4. Be rational (don't be emotional), and be gentle in your approach, even if he is aggressive or angry, or even insults you. Keep appreciating it. Allah has given each person a mind to think and a heart to feel, and he is bound by his own opinions and feelings. Avoid confrontation, and don't feel that there is a "war" or debate you have to "win."

5. Don't get too excited or exaggerate your preaching. When you notice his body language or the look on his face that looks like he's lost interest, stop the discussion. You have to defuse his tension, for example by offering him a drink, or introducing him to your other da'wah friends. Remember that da'wah is a long process, and cannot be done in just one meeting, or in several meetings – it requires consistent effort and patience.

6. Let him set the rhythm. For each person, learning Islam is a very personal experience, and it is important that he has time to digest it for himself. Do not set any time limits, but gently lead him step by step until he is ready. It is very important that he does not feel any pressure, as this will put him in the wrong frame of mind and not know the joy and serenity of Islamic teachings.

7. Dakwah is an exchange of thoughts and views. Make the conversation a two-way conversation, not just the one direction proposed by the preacher. Many non-Muslims, although they have very little knowledge of Islamic teachings, have ideas and beliefs that are similar to those of Islam. They also often provide good and wise comments and points of view, which are really useful for the preacher.

8. If our target is more than five people, the discussion can be changed to be like giving a lecture to a group of people. In such cases, hold a question-and-answer session after the lecture and distribute flyers after the lecture. Or you can also form a discussion group. Discussion groups are the best where the preacher has more opportunities to get closer to new people.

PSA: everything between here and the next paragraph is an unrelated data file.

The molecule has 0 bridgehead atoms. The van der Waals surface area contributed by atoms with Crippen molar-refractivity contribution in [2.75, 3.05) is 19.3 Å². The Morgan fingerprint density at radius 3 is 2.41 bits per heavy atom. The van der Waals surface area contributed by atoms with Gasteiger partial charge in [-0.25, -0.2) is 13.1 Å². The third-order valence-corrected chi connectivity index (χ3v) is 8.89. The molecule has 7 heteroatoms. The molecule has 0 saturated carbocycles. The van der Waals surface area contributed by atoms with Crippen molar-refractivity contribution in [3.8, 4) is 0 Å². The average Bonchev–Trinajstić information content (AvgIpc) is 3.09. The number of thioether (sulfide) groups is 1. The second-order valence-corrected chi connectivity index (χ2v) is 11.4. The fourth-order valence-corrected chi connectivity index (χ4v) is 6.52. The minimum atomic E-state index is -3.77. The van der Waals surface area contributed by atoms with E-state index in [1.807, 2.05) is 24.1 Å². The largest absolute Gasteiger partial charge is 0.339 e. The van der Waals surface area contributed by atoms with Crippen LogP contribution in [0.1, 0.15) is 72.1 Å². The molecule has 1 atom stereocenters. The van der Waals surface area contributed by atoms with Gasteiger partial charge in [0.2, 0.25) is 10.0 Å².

9. Debate does not match the preaching method. The main debate is that we are trying to bring down our opponent by exposing and attacking the weaknesses of our opponent that we know. Debates can be entertainment for Muslims, but torture for opposing groups; and this will not be able to win their sympathy. Often, a preacher wins a debate but cannot win the sympathy of the person being debated, thus making all his efforts in vain.

10. Spreading brochures and da'wah from one house to another is a method that can also be tried in preaching. Distribution of flyers is like sowing seeds from an airplane, some will fall on the rocks, some will fall on the rocks, some will be in the river, in the desert, and some will fall on fertile soil so that the seeds will grow. When using this approach, keep the flyer simple and readable in three to five minutes. This brochure must include the address and telephone number of your missionary organization. A Christian missionary organization has succeeded in spreading religion with a 'door-knock' system. In this case, we must politely ask permission to enter the non-Muslim's house. The meeting must be ended when you see that the host's face or body language is uncomfortable.


1. Introduce the beauty of Islam such as monotheism and the relationship between man and God. Start from a positive aspect.

2. As much as possible, keep discussing the main and important principles in Islam. Try to avoid less important issues (ikhtilaf), for example the Sunni-Shi'a problem. If the interlocutor discusses such matters, give short answers, and then try to redirect him to basic principles, so that he does not see Islam in the wrong light. At the same time, if there is a certain aspect of Islam – or a misunderstanding – that bothers him, discuss it and try to help clear up his doubts.